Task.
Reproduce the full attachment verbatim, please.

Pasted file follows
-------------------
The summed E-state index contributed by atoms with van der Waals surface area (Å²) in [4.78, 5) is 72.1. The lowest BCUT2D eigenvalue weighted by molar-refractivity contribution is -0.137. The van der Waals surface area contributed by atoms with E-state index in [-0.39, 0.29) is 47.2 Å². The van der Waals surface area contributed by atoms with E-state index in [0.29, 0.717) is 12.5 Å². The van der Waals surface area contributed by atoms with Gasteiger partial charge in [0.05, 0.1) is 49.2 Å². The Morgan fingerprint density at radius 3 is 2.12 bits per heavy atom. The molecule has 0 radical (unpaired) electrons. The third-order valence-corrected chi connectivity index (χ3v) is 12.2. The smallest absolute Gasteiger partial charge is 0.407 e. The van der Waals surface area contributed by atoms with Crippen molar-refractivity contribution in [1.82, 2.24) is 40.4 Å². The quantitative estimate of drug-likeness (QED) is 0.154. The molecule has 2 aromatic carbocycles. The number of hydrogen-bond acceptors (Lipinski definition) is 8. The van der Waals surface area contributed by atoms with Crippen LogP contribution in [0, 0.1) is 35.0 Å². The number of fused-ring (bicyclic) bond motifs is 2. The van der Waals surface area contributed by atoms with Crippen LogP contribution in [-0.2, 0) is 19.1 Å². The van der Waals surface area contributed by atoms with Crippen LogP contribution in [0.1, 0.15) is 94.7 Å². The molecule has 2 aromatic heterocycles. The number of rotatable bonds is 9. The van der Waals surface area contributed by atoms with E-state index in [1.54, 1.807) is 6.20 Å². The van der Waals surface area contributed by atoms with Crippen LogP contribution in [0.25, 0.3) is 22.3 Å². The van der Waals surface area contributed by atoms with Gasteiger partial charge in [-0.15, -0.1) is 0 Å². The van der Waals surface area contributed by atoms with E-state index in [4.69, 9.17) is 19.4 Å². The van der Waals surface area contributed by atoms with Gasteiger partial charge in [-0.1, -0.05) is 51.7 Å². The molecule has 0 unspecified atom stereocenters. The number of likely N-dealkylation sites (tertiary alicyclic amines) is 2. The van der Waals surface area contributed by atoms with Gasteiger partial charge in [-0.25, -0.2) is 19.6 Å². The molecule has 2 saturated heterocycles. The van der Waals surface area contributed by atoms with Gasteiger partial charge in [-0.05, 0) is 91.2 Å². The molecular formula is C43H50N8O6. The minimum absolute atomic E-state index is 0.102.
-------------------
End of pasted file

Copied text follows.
The summed E-state index contributed by atoms with van der Waals surface area (Å²) in [4.78, 5) is 72.1. The lowest BCUT2D eigenvalue weighted by molar-refractivity contribution is -0.137. The van der Waals surface area contributed by atoms with E-state index in [-0.39, 0.29) is 47.2 Å². The van der Waals surface area contributed by atoms with E-state index in [0.29, 0.717) is 12.5 Å². The van der Waals surface area contributed by atoms with Gasteiger partial charge in [0.05, 0.1) is 49.2 Å². The Morgan fingerprint density at radius 3 is 2.12 bits per heavy atom. The molecule has 0 radical (unpaired) electrons. The third-order valence-corrected chi connectivity index (χ3v) is 12.2. The smallest absolute Gasteiger partial charge is 0.407 e. The van der Waals surface area contributed by atoms with Crippen molar-refractivity contribution in [1.82, 2.24) is 40.4 Å². The quantitative estimate of drug-likeness (QED) is 0.154. The molecule has 2 aromatic carbocycles. The number of hydrogen-bond acceptors (Lipinski definition) is 8. The van der Waals surface area contributed by atoms with Crippen LogP contribution in [0, 0.1) is 35.0 Å². The number of fused-ring (bicyclic) bond motifs is 2. The van der Waals surface area contributed by atoms with Crippen LogP contribution in [-0.2, 0) is 19.1 Å². The van der Waals surface area contributed by atoms with Crippen LogP contribution in [0.1, 0.15) is 94.7 Å². The molecule has 2 aromatic heterocycles. The number of rotatable bonds is 9. The van der Waals surface area contributed by atoms with E-state index in [1.54, 1.807) is 6.20 Å². The van der Waals surface area contributed by atoms with Crippen LogP contribution in [0.25, 0.3) is 22.3 Å². The van der Waals surface area contributed by atoms with Gasteiger partial charge in [-0.15, -0.1) is 0 Å². The van der Waals surface area contributed by atoms with E-state index in [4.69, 9.17) is 19.4 Å². The van der Waals surface area contributed by atoms with Gasteiger partial charge in [-0.1, -0.05) is 51.7 Å². The molecule has 0 unspecified atom stereocenters. The number of likely N-dealkylation sites (tertiary alicyclic amines) is 2. The van der Waals surface area contributed by atoms with Gasteiger partial charge in [-0.25, -0.2) is 19.6 Å². The molecule has 2 saturated heterocycles. The van der Waals surface area contributed by atoms with Gasteiger partial charge in [-0.05, 0) is 91.2 Å². The molecular formula is C43H50N8O6. The minimum absolute atomic E-state index is 0.102.